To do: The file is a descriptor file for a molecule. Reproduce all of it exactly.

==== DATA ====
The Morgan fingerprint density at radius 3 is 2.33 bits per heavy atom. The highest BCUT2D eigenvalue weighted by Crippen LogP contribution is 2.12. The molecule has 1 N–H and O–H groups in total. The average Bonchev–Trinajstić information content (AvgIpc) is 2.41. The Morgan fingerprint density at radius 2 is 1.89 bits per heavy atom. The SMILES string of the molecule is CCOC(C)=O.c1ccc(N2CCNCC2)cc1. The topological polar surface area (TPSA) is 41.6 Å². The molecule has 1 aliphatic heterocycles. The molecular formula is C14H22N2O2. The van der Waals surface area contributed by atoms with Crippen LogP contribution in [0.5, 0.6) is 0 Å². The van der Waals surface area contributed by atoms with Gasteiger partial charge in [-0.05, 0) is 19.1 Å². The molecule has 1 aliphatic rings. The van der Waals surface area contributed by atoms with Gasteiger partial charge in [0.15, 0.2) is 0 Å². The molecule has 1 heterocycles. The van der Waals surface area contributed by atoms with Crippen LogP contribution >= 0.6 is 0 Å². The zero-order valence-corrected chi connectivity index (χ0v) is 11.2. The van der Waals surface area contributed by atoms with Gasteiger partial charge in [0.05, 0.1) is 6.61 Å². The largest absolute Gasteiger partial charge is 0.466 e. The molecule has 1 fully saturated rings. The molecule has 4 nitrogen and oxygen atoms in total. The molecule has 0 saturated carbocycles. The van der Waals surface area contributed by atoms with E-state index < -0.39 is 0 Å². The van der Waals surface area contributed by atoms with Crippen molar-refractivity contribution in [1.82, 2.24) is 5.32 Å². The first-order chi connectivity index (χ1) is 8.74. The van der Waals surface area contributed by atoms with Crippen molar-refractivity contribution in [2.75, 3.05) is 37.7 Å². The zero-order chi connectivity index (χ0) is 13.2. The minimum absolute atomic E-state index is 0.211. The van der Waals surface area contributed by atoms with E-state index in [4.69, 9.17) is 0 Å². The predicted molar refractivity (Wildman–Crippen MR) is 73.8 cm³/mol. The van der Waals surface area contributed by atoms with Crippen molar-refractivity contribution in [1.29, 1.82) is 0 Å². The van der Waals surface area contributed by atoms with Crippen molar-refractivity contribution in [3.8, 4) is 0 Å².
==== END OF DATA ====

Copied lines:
The Morgan fingerprint density at radius 3 is 2.33 bits per heavy atom. The highest BCUT2D eigenvalue weighted by Crippen LogP contribution is 2.12. The molecule has 1 N–H and O–H groups in total. The average Bonchev–Trinajstić information content (AvgIpc) is 2.41. The Morgan fingerprint density at radius 2 is 1.89 bits per heavy atom. The SMILES string of the molecule is CCOC(C)=O.c1ccc(N2CCNCC2)cc1. The topological polar surface area (TPSA) is 41.6 Å². The molecule has 1 aliphatic heterocycles. The molecular formula is C14H22N2O2. The van der Waals surface area contributed by atoms with Crippen LogP contribution in [0.5, 0.6) is 0 Å². The van der Waals surface area contributed by atoms with Gasteiger partial charge in [-0.05, 0) is 19.1 Å². The molecule has 1 aliphatic rings. The van der Waals surface area contributed by atoms with Gasteiger partial charge in [0.15, 0.2) is 0 Å². The molecule has 1 heterocycles. The van der Waals surface area contributed by atoms with Crippen LogP contribution >= 0.6 is 0 Å². The zero-order valence-corrected chi connectivity index (χ0v) is 11.2. The van der Waals surface area contributed by atoms with Gasteiger partial charge in [0.05, 0.1) is 6.61 Å². The largest absolute Gasteiger partial charge is 0.466 e. The molecule has 1 fully saturated rings. The molecule has 4 nitrogen and oxygen atoms in total. The molecule has 0 saturated carbocycles. The van der Waals surface area contributed by atoms with E-state index < -0.39 is 0 Å². The van der Waals surface area contributed by atoms with Crippen molar-refractivity contribution in [1.82, 2.24) is 5.32 Å². The first-order chi connectivity index (χ1) is 8.74. The van der Waals surface area contributed by atoms with Crippen molar-refractivity contribution in [2.75, 3.05) is 37.7 Å². The zero-order chi connectivity index (χ0) is 13.2. The minimum absolute atomic E-state index is 0.211. The van der Waals surface area contributed by atoms with E-state index in [4.69, 9.17) is 0 Å². The predicted molar refractivity (Wildman–Crippen MR) is 73.8 cm³/mol. The van der Waals surface area contributed by atoms with Crippen molar-refractivity contribution in [1.29, 1.82) is 0 Å². The van der Waals surface area contributed by atoms with Crippen molar-refractivity contribution in [3.8, 4) is 0 Å².